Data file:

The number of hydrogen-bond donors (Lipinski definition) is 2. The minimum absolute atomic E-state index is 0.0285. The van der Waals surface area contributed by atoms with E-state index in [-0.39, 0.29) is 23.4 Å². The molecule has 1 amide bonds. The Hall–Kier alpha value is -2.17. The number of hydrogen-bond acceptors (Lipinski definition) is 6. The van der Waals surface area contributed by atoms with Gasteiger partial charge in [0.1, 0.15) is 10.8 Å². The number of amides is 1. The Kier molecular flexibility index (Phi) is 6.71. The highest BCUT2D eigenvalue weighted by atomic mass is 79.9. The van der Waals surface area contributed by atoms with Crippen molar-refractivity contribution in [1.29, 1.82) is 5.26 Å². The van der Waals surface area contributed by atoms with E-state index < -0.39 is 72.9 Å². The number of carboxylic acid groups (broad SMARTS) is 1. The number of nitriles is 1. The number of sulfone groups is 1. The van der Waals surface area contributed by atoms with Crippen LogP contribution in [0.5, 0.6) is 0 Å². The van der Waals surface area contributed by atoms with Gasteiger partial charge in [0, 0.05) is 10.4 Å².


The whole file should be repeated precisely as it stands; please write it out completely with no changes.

The number of hydrogen-bond donors (Lipinski definition) is 2. The minimum absolute atomic E-state index is 0.0285. The van der Waals surface area contributed by atoms with E-state index in [-0.39, 0.29) is 23.4 Å². The molecule has 1 amide bonds. The Hall–Kier alpha value is -2.17. The number of hydrogen-bond acceptors (Lipinski definition) is 6. The van der Waals surface area contributed by atoms with Gasteiger partial charge in [0.1, 0.15) is 10.8 Å². The number of amides is 1. The Kier molecular flexibility index (Phi) is 6.71. The highest BCUT2D eigenvalue weighted by atomic mass is 79.9. The van der Waals surface area contributed by atoms with Crippen molar-refractivity contribution in [1.29, 1.82) is 5.26 Å². The van der Waals surface area contributed by atoms with E-state index < -0.39 is 72.9 Å². The number of carboxylic acid groups (broad SMARTS) is 1. The number of nitriles is 1. The number of sulfone groups is 1. The van der Waals surface area contributed by atoms with Crippen LogP contribution in [0.5, 0.6) is 0 Å². The van der Waals surface area contributed by atoms with Gasteiger partial charge in [0, 0.05) is 10.4 Å².